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I'm using jQuery to dynamically create HTML elements, and now have a need to store JavaScript data against them. However, I'm now concerned about memory leaks as I never actually call 'remove' on my objects. I '.append' and '.detach' them, but never '.remove'. The documentation for jQuery seems to suggest that I should be calling remove to clean up it's footprint on the object - events, data, etc.

Is this strictly necessary on modern browsers, or will the disappearance of any reference to the element do this for me?

Another way to phrase my question; does this script snippet leak memory?

function createElement()
{    
    var newDiv = $("<div>")
       .data("test", "test data")
       .appendTo(document.body)
       .detach();

    setTimeout(createElement, 10);
}

createElement();

For that matter, does this leak memory even without the .data() call?

I'm not interested in supporting very old browsers. IE9 and better, basically.

share|improve this question
    
You can use your browser's developer tools to monitor memory used by the page. In Chrome, it's under "Timeline". – Blazemonger Nov 15 '13 at 21:20
4  
jQuery creates an object that it calls $.cache internally, this is where all the data you attach with .data() is stored, the element itself only gets one single new property containing an ID that is used as the key for the $.cache object to retrieve the data. So, jQuery's remove() will erase any data stored in $.cache, and it will remove any event handlers, and does its best to clean up all the mess you've made. detach() obviously doesn't do this, as that is the point, to keep all data associated with the element. Normally you shouldn't have to worry about this at all as it's not that many kb – adeneo Nov 15 '13 at 21:31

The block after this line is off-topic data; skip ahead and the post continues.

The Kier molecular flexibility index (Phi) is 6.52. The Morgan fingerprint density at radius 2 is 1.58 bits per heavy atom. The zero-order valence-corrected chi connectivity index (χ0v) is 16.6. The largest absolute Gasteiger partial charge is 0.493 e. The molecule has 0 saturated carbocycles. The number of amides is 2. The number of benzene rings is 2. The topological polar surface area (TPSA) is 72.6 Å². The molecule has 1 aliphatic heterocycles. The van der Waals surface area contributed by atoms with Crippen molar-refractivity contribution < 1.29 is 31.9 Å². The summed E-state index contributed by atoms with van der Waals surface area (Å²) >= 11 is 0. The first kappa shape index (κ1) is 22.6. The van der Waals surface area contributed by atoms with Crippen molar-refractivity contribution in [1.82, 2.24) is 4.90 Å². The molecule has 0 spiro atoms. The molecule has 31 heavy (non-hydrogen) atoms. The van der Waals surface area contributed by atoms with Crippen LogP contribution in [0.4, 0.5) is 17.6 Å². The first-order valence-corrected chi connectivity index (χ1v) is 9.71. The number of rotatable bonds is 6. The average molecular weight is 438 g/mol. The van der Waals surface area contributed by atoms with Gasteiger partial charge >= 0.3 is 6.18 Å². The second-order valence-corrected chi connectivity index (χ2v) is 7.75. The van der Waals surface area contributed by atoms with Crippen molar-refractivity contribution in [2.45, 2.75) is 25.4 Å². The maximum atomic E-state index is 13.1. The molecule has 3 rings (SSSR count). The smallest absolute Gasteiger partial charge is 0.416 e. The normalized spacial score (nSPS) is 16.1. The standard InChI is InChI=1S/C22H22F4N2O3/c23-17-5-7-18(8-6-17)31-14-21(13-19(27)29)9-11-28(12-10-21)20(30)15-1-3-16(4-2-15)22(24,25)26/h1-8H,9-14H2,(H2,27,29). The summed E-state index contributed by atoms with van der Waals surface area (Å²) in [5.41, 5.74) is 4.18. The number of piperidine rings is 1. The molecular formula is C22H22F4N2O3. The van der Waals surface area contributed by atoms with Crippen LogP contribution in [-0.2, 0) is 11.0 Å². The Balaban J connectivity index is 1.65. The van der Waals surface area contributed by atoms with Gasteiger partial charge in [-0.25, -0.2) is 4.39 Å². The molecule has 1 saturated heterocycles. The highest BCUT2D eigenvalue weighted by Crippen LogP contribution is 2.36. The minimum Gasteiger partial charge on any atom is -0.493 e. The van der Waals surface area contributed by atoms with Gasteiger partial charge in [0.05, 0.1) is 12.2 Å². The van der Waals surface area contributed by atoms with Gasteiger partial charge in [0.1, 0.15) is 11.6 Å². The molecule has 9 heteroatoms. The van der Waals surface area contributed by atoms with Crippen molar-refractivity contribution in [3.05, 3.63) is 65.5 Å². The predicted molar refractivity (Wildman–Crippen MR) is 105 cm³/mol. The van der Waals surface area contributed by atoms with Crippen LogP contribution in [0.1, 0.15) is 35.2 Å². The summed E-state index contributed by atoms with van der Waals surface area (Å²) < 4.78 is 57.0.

As a sidenote, data() works this way to ensure it doesn't leak memory or cause issues with circular references, and no, the data doesn't just disappear in modern browsers (nor old browsers) as it's stored internally by jQuery in a special object. – adeneo Nov 15 '13 at 21:36
up vote 2 down vote accepted

From http://api.jquery.com/jQuery.data/: "The jQuery.data() method allows us to attach data of any type to DOM elements in a way that is safe from circular references and therefore from memory leaks. We can retrieve several distinct values for a single element one at a time, or as a set."

Also, don't forget that you can use the HTML5 data-* attributes to store data.

share|improve this answer
    
Thanks. It seems the way I want to do this will leak, but I can work around using data(). Do you know if calling detach() rather than remove() will cause any other memory issues? – Barguast Nov 16 '13 at 12:45
1  
The .detach() method is the same as .remove(), except that .detach() keeps all jQuery data associated with the removed elements. This method is useful when removed elements are to be reinserted into the DOM at a later time. – Adrian Nov 20 '13 at 5:47

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